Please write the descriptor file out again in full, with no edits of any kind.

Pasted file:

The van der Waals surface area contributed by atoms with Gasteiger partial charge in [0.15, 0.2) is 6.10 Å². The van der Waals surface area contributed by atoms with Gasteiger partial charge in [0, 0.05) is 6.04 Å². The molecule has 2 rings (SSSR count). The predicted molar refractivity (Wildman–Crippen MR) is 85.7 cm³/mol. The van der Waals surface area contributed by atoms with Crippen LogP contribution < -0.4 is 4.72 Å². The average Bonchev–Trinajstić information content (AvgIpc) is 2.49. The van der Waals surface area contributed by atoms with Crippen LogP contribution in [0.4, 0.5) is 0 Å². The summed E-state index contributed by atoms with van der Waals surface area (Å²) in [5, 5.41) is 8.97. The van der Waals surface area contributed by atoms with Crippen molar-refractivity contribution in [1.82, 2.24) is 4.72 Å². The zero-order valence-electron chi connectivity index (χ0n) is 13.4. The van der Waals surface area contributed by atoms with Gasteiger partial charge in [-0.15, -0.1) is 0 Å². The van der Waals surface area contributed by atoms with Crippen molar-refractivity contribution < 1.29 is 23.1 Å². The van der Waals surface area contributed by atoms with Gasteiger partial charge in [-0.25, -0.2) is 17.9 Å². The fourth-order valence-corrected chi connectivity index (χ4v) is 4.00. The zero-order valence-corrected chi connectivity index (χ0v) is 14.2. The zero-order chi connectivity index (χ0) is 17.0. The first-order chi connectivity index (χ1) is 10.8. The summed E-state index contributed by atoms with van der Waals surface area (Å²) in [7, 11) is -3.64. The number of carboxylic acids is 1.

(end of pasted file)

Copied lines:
The van der Waals surface area contributed by atoms with Gasteiger partial charge in [0.15, 0.2) is 6.10 Å². The van der Waals surface area contributed by atoms with Gasteiger partial charge in [0, 0.05) is 6.04 Å². The molecule has 2 rings (SSSR count). The predicted molar refractivity (Wildman–Crippen MR) is 85.7 cm³/mol. The van der Waals surface area contributed by atoms with Crippen LogP contribution < -0.4 is 4.72 Å². The average Bonchev–Trinajstić information content (AvgIpc) is 2.49. The van der Waals surface area contributed by atoms with Crippen LogP contribution in [0.4, 0.5) is 0 Å². The summed E-state index contributed by atoms with van der Waals surface area (Å²) in [5, 5.41) is 8.97. The van der Waals surface area contributed by atoms with Crippen molar-refractivity contribution in [1.82, 2.24) is 4.72 Å². The zero-order valence-electron chi connectivity index (χ0n) is 13.4. The van der Waals surface area contributed by atoms with Gasteiger partial charge in [-0.15, -0.1) is 0 Å². The van der Waals surface area contributed by atoms with Crippen molar-refractivity contribution < 1.29 is 23.1 Å². The van der Waals surface area contributed by atoms with Gasteiger partial charge in [-0.25, -0.2) is 17.9 Å². The fourth-order valence-corrected chi connectivity index (χ4v) is 4.00. The zero-order valence-corrected chi connectivity index (χ0v) is 14.2. The zero-order chi connectivity index (χ0) is 17.0. The first-order chi connectivity index (χ1) is 10.8. The summed E-state index contributed by atoms with van der Waals surface area (Å²) in [7, 11) is -3.64. The number of carboxylic acids is 1.